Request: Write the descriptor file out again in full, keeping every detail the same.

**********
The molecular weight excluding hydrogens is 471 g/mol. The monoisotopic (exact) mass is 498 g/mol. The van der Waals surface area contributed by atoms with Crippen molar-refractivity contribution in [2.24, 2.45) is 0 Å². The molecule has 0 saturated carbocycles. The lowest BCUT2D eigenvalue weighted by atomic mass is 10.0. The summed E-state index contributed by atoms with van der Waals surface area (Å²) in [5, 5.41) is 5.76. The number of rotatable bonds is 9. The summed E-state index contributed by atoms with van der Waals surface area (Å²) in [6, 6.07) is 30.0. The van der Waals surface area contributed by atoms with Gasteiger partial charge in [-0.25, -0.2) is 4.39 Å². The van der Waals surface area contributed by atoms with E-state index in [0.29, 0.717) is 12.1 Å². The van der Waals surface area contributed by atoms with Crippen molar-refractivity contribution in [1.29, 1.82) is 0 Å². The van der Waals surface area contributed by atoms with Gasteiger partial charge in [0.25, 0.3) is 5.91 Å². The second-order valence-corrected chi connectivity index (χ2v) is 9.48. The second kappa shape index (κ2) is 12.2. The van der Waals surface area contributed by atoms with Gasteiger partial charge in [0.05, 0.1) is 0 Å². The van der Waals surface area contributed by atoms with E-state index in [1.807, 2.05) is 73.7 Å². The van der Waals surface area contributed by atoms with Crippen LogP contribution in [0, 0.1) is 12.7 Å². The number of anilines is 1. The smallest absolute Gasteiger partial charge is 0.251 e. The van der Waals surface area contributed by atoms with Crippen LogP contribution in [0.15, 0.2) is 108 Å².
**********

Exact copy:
The molecular weight excluding hydrogens is 471 g/mol. The monoisotopic (exact) mass is 498 g/mol. The van der Waals surface area contributed by atoms with Crippen molar-refractivity contribution in [2.24, 2.45) is 0 Å². The molecule has 0 saturated carbocycles. The lowest BCUT2D eigenvalue weighted by atomic mass is 10.0. The summed E-state index contributed by atoms with van der Waals surface area (Å²) in [5, 5.41) is 5.76. The number of rotatable bonds is 9. The summed E-state index contributed by atoms with van der Waals surface area (Å²) in [6, 6.07) is 30.0. The van der Waals surface area contributed by atoms with Gasteiger partial charge in [-0.25, -0.2) is 4.39 Å². The van der Waals surface area contributed by atoms with E-state index in [0.29, 0.717) is 12.1 Å². The van der Waals surface area contributed by atoms with Crippen molar-refractivity contribution in [1.29, 1.82) is 0 Å². The van der Waals surface area contributed by atoms with Gasteiger partial charge in [0.25, 0.3) is 5.91 Å². The second-order valence-corrected chi connectivity index (χ2v) is 9.48. The second kappa shape index (κ2) is 12.2. The van der Waals surface area contributed by atoms with Gasteiger partial charge in [0.05, 0.1) is 0 Å². The van der Waals surface area contributed by atoms with E-state index in [1.807, 2.05) is 73.7 Å². The van der Waals surface area contributed by atoms with Crippen LogP contribution in [0, 0.1) is 12.7 Å². The number of anilines is 1. The smallest absolute Gasteiger partial charge is 0.251 e. The van der Waals surface area contributed by atoms with Crippen LogP contribution in [0.15, 0.2) is 108 Å².